All those factors will be further analyzed and operationalised in our model. Not all lend themselves to a knowledge-level analysis with the same ease. E.g., component complexity can be seen from a knowledge complexity perspective only if we see a piece of software as an embodiment of some knowledge and in itself as a knowledge artefact.

A case study: a web-based application to sell health insurance policies

In this section, we present a reuse episode in a software development example to highlight the features of our framework and the reuse process modelled highlighted in the previous section. We first describe the requirements of the software pursued.

A developer is tasked with providing a web-based interface to sell health insurance policies. The selling process involves the web customer entering the various options associated with a policy as well as entering their personal details and payment options. The developer is reasonably familiar with an e-commerce shopping trolley web component which instantly comes to their mind as they think about the requirements of the interface. The shopping trolley component is typically used by websites like Amazon.com where more than one product is bought in one e-shopping session. In what follows, we illustrate the pitfalls that reusing the shopping trolley may present when developing a web interface to sell insurance policy with various option. We also analyze the knowledge involved/required/missing in the various stages of this reuse episode.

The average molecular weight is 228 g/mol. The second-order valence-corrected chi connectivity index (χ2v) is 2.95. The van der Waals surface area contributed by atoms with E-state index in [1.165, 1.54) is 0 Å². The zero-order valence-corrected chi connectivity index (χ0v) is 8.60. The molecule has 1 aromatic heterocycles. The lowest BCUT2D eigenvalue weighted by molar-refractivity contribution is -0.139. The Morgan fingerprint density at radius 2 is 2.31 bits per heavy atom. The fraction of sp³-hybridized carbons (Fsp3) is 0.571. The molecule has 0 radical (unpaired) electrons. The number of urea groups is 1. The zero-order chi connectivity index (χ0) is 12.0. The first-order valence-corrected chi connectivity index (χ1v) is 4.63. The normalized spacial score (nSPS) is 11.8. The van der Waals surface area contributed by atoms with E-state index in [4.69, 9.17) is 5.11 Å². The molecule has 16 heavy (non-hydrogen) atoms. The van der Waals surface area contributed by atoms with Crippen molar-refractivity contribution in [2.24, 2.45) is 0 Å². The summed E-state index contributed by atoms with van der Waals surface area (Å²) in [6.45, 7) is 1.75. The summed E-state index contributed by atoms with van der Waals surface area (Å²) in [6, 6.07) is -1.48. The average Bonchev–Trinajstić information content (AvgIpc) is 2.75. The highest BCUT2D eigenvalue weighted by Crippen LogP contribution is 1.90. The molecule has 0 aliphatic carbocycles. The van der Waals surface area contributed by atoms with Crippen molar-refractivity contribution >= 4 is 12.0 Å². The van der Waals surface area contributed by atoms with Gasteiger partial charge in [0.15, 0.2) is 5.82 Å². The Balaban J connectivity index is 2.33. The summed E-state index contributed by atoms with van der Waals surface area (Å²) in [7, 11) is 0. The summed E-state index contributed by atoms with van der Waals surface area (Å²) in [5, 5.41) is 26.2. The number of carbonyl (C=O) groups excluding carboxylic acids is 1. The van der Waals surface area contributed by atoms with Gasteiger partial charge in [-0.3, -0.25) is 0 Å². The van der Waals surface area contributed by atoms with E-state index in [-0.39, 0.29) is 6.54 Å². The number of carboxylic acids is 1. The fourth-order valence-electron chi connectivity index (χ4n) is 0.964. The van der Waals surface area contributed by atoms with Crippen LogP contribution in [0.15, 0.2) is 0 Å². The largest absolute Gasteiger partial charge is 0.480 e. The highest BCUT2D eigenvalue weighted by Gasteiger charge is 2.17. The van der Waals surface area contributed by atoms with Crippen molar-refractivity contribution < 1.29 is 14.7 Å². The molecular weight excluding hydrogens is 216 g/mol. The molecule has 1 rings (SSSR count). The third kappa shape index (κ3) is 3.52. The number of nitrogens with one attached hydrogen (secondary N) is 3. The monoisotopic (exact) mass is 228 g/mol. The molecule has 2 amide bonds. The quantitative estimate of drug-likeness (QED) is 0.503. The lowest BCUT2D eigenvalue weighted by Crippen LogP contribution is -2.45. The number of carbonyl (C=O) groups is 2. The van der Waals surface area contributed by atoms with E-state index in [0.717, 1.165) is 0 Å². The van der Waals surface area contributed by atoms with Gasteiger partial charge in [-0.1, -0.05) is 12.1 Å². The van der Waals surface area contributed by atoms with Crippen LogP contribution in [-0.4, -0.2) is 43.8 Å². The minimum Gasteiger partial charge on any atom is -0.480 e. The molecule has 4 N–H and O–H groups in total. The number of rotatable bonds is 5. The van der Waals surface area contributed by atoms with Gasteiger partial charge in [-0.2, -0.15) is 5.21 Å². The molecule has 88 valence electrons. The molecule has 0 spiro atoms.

The developer decomposes the functionalities of the shopping trolley into two: collect products and collect payments (register functionality). He maps these two to collecting insurance options and collect insurance payments and surmises that since the shopping trolley is an available component which seems comprehensible, it seems worth reusing. In other words, the process of assessing to reuse or not is hierarchical and involves decomposing the functionalities of the artefact to be reused. In support of the process described in Fig. 1, there are sub-processes assessing the artefact against the decomposition of the problem (Fig. 2). We overview the adaptation of each of these two functionalities to the requirements of the web-based insurance policies which leads the developer reassessing the suitability of the shopping trolley.